Diagnosing ovarian cancer
Diagnosing and treating ovarian cancer has historically proven to be a major challenge for healthcare professionals involved at all points in the patient care pathway, but perhaps none more so than for the general practitioner. This is largely due to the perception that ovarian cancer only presents with symptoms when disease is very advanced.
In this section we will present some of the most recent and compelling symptoms research emerging from the U.K and the U.S. There is also information on latest facts and figures, and the major risk factors associated with ovarian cancer, challenges faced by the general practitioner in diagnosing ovarian cancer and some suggestions for improving diagnosis in general practice.
Ovarian cancer is the fourth most common cause of death from cancer in women after lung, breast and bowel cancer, claiming approximately 4400 lives each year.
- The current UK 5-year survival rate is 36% as most women have metastatic disease at the point of diagnosis. This is in contrast to the U.S. 5-year survival rate which is almost 50%
- Survival rates can be as high as 70% in patients where tumours are confined to the ovary at diagnosis
The two greatest risk factors for developing ovarian cancer are, age, and family history. Risk increases sharply in post-menopausal women with almost 85% of all diagnosed cases occurring in women over the age of 50. A number of other factors including environmental, reproductive and lifestyle factors have all been shown to influence a womans risk of developing ovarian cancer. However, the impact of these risk factors is relatively small when compared with age and family history.
There is currently no national screening programme for ovarian cancer in the UK. Two clinical trials are underway to assess the impact of screening on ovarian cancer mortality. Both trials are using the Transvaginal Ultrasound (TVU) and CA125 serum assay as diagnostic tests.
The United Kingdom Collaborative Trial of Ovarian Cancer Screening study has recruited 200,000 women between the ages 50-74 from centres across the UK. Results from this study are expected to be published in the next 5 years.
Participants in the trial are assigned to 1 of 3 groups:
- Group 1: Women are given an annual CA125 test, a positive test is followed by a TVU
- Group 2: Women are given an annual TVU, abnormal scans are followed by a CA125 test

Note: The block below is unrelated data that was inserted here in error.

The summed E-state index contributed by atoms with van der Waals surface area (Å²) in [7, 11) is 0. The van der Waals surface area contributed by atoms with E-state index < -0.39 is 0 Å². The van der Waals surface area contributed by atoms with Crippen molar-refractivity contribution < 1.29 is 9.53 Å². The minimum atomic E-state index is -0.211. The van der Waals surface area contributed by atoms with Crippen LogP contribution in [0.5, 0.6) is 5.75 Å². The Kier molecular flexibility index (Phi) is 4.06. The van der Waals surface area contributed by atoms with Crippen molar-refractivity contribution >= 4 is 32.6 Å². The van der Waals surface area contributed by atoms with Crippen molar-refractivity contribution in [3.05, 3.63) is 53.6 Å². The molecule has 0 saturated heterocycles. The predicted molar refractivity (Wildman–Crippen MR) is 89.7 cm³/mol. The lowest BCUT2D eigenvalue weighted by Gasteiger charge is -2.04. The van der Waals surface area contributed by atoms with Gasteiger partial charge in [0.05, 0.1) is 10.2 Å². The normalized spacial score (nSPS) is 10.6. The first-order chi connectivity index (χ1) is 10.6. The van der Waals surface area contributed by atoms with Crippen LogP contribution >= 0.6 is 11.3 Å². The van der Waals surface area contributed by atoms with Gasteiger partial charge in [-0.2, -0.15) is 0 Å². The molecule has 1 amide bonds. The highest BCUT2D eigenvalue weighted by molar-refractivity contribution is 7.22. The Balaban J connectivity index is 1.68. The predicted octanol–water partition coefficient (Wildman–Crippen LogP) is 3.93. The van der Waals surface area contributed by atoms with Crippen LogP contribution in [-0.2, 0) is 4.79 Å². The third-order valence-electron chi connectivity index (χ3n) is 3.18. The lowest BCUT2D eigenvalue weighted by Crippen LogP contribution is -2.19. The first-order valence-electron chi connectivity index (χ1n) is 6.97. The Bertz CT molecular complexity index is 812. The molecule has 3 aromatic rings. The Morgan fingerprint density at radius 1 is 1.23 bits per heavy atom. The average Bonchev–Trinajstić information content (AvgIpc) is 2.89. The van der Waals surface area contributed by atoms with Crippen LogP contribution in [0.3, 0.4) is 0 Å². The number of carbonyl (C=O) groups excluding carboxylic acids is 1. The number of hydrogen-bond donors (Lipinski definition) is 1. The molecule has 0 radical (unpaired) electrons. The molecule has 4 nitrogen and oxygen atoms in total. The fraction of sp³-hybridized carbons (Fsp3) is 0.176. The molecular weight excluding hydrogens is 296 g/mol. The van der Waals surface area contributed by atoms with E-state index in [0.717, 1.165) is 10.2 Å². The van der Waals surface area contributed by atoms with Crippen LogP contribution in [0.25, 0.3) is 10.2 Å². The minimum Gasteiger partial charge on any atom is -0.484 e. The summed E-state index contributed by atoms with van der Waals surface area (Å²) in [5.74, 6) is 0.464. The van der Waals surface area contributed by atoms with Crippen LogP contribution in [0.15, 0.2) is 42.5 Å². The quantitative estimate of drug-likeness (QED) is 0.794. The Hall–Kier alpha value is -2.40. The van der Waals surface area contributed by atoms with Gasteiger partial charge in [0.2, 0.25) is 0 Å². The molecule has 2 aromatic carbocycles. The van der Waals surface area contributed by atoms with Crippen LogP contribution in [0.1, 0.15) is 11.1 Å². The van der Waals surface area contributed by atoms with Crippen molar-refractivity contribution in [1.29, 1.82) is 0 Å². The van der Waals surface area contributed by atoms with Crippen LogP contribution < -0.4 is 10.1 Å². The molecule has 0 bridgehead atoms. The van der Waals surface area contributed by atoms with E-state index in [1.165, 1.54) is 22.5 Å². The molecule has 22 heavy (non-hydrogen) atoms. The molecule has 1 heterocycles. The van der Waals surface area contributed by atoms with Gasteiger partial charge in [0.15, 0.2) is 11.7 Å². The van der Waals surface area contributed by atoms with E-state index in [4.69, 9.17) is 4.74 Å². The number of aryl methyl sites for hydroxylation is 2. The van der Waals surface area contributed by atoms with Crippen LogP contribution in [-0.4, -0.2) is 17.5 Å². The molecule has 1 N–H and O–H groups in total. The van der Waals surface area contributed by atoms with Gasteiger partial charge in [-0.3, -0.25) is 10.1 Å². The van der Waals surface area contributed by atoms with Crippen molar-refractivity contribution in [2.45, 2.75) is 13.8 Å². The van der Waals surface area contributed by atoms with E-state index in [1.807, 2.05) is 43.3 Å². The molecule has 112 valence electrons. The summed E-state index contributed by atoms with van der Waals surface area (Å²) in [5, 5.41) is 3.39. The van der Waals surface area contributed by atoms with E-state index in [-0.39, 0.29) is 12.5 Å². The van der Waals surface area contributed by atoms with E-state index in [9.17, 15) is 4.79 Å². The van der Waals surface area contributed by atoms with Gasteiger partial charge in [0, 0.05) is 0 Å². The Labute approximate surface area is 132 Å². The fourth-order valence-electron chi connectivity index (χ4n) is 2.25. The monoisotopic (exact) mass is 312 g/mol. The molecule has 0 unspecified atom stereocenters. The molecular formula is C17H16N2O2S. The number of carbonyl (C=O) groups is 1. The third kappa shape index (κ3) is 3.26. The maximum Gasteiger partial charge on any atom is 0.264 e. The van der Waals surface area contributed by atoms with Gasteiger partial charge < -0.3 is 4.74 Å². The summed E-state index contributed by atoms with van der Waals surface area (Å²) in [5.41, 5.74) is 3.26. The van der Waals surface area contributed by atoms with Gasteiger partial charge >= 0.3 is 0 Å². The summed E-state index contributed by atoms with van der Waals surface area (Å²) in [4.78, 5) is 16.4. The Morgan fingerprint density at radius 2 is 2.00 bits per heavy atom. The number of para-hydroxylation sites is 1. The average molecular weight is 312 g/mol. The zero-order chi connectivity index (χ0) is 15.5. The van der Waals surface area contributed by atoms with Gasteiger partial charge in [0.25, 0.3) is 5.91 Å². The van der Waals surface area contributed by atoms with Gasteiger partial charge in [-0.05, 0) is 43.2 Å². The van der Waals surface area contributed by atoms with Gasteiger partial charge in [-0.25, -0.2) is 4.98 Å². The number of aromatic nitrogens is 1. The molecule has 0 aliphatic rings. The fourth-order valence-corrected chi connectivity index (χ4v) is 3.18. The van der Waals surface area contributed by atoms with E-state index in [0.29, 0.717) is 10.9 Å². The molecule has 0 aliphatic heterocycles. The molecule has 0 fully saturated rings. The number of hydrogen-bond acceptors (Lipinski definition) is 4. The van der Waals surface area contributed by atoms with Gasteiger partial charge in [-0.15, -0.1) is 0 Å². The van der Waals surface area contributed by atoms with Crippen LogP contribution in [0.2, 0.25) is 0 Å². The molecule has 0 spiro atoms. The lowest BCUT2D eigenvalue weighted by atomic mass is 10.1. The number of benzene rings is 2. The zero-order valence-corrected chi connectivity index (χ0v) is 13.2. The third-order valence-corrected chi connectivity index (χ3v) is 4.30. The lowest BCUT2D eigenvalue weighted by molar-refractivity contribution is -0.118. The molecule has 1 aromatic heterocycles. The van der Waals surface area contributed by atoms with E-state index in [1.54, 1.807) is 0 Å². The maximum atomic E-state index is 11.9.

- Group 3: Control group
The United Kingdom Familial Ovarian Cancer Screening Study will assess if regular screening is beneficial for women at high-risk of developing ovarian cancer. The trial recruited 5000 women aged 35 or over. Recruitment closed in December 2009.
Women participating in the trial will have:
- CA125 test 3 times a year for up to 4 years
- TVU once a year for up to 4 years. This may be more regular if the CA125 test result is abnormal
This is expected to report in the next 5 years.
Recent research has provided conclusive evidence that a distinct set of symptoms are experienced, even by patients with very early disease. Importantly symptoms are not usually gynaecological in nature, but are often indicative of conditions affecting the abdomen or gastrointestinal tract.
- Persistent abdominal distension (‘bloating’)
- Feeling full (early satiety) and/or loss of appetite
- Pelvic or abdominal pain
- Increased urinary urgency and/or frequency
Occasionally there are other symptoms:
- Changes in bowel habit
- Extreme fatigue
- Unexplained weight loss
Critically it is not just the presence of symptoms that helps to indicate ovarian cancer.
It is recognised that women who are diagnosed with ovarian cancer tend to experience symptoms that are more persistent and frequent than similar symptoms caused by other conditions, for example, irritable bowel syndrome. Symptoms usually occur more than 12 times per month.
In Spring 2011 the National Institute for Health and Clinical Excellence (NICE) published a new clinical guideline ‘Ovarian Cancer: the recognition and initial management of ovarian cancer’ this guideline gives for the very first time, healthcare professionals in primary care in England and Wales, clear guidance on how to manage symptomatic women.
The guideline recommends the following:
- If physical examination identifies ascites and/or a pelvic or abdominal mass, the woman should be referred urgently.
- Women reporting persistent or frequent symptoms, highly indicative of ovarian cancer should be given a serum CA125 test, particularly if they are aged 50 or over.
- If the CA125 is greater than 35 IU/ml then an ultrasound of the abdomen and pelvis should be arranged.
- If the ultrasound suggests ovarian cancer then the woman should be referred to gynaeoncology.
- Advise women with a normal CA125, or a CA125 greater than 35 IU/ml but a normal ultrasound to return for re-assessment if symptoms persist.
A common clinical scenario not covered in the recommendations made in the NICE clinical guideline is how to manage patients who present with symptoms but have either normal CA125, or raised CA125 but normal ultrasound. Publication of the NICE Quality Standard for ovarian cancer (2012) and the Department of Health document Direct Access to Diagnostic Tests for Cancer (2012) both provide additional information which will help general practitioners manage women appropriately.